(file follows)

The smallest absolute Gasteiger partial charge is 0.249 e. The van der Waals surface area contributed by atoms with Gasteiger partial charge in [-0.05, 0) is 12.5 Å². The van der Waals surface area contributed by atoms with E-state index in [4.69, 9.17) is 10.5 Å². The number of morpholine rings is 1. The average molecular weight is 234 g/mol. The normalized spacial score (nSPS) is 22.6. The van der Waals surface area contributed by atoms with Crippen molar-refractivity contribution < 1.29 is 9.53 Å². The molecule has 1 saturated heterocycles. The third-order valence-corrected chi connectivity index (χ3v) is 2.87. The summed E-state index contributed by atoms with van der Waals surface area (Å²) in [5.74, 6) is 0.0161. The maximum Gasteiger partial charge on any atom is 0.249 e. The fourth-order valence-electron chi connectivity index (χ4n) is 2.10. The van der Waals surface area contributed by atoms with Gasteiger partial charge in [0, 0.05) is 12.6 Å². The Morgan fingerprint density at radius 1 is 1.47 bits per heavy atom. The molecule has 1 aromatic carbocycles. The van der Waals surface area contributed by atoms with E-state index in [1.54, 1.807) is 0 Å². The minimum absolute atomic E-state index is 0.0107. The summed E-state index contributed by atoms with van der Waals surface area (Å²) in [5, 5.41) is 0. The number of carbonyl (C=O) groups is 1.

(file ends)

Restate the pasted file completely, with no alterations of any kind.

The smallest absolute Gasteiger partial charge is 0.249 e. The van der Waals surface area contributed by atoms with Gasteiger partial charge in [-0.05, 0) is 12.5 Å². The van der Waals surface area contributed by atoms with E-state index in [4.69, 9.17) is 10.5 Å². The number of morpholine rings is 1. The average molecular weight is 234 g/mol. The normalized spacial score (nSPS) is 22.6. The van der Waals surface area contributed by atoms with Crippen molar-refractivity contribution < 1.29 is 9.53 Å². The molecule has 1 saturated heterocycles. The third-order valence-corrected chi connectivity index (χ3v) is 2.87. The summed E-state index contributed by atoms with van der Waals surface area (Å²) in [5.74, 6) is 0.0161. The maximum Gasteiger partial charge on any atom is 0.249 e. The fourth-order valence-electron chi connectivity index (χ4n) is 2.10. The van der Waals surface area contributed by atoms with Gasteiger partial charge in [0, 0.05) is 12.6 Å². The Morgan fingerprint density at radius 1 is 1.47 bits per heavy atom. The molecule has 1 aromatic carbocycles. The van der Waals surface area contributed by atoms with E-state index in [1.54, 1.807) is 0 Å². The minimum absolute atomic E-state index is 0.0107. The summed E-state index contributed by atoms with van der Waals surface area (Å²) in [5, 5.41) is 0. The number of carbonyl (C=O) groups is 1.